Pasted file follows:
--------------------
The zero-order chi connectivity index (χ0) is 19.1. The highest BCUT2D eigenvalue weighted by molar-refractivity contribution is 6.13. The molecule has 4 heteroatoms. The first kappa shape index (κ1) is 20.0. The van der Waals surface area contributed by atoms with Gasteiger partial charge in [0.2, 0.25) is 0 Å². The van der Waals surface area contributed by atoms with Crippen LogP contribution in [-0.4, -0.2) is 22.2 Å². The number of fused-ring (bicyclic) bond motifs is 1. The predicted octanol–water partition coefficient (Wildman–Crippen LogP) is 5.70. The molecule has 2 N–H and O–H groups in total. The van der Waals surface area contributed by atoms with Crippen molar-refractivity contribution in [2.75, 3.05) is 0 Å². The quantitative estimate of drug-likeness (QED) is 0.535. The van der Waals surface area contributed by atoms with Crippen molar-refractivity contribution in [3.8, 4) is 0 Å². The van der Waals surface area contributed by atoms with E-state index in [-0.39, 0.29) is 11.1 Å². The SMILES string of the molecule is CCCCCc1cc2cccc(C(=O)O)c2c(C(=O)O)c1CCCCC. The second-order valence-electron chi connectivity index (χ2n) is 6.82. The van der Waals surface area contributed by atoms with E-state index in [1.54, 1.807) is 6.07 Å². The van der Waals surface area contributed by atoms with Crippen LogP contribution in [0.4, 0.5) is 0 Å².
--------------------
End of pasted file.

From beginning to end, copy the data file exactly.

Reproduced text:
The zero-order chi connectivity index (χ0) is 19.1. The highest BCUT2D eigenvalue weighted by molar-refractivity contribution is 6.13. The molecule has 4 heteroatoms. The first kappa shape index (κ1) is 20.0. The van der Waals surface area contributed by atoms with Gasteiger partial charge in [0.2, 0.25) is 0 Å². The van der Waals surface area contributed by atoms with Crippen LogP contribution in [-0.4, -0.2) is 22.2 Å². The number of fused-ring (bicyclic) bond motifs is 1. The predicted octanol–water partition coefficient (Wildman–Crippen LogP) is 5.70. The molecule has 2 N–H and O–H groups in total. The van der Waals surface area contributed by atoms with Crippen molar-refractivity contribution in [2.75, 3.05) is 0 Å². The quantitative estimate of drug-likeness (QED) is 0.535. The van der Waals surface area contributed by atoms with Crippen molar-refractivity contribution in [3.8, 4) is 0 Å². The van der Waals surface area contributed by atoms with E-state index in [-0.39, 0.29) is 11.1 Å². The SMILES string of the molecule is CCCCCc1cc2cccc(C(=O)O)c2c(C(=O)O)c1CCCCC. The second-order valence-electron chi connectivity index (χ2n) is 6.82. The van der Waals surface area contributed by atoms with E-state index in [1.54, 1.807) is 6.07 Å². The van der Waals surface area contributed by atoms with Crippen LogP contribution in [0.4, 0.5) is 0 Å².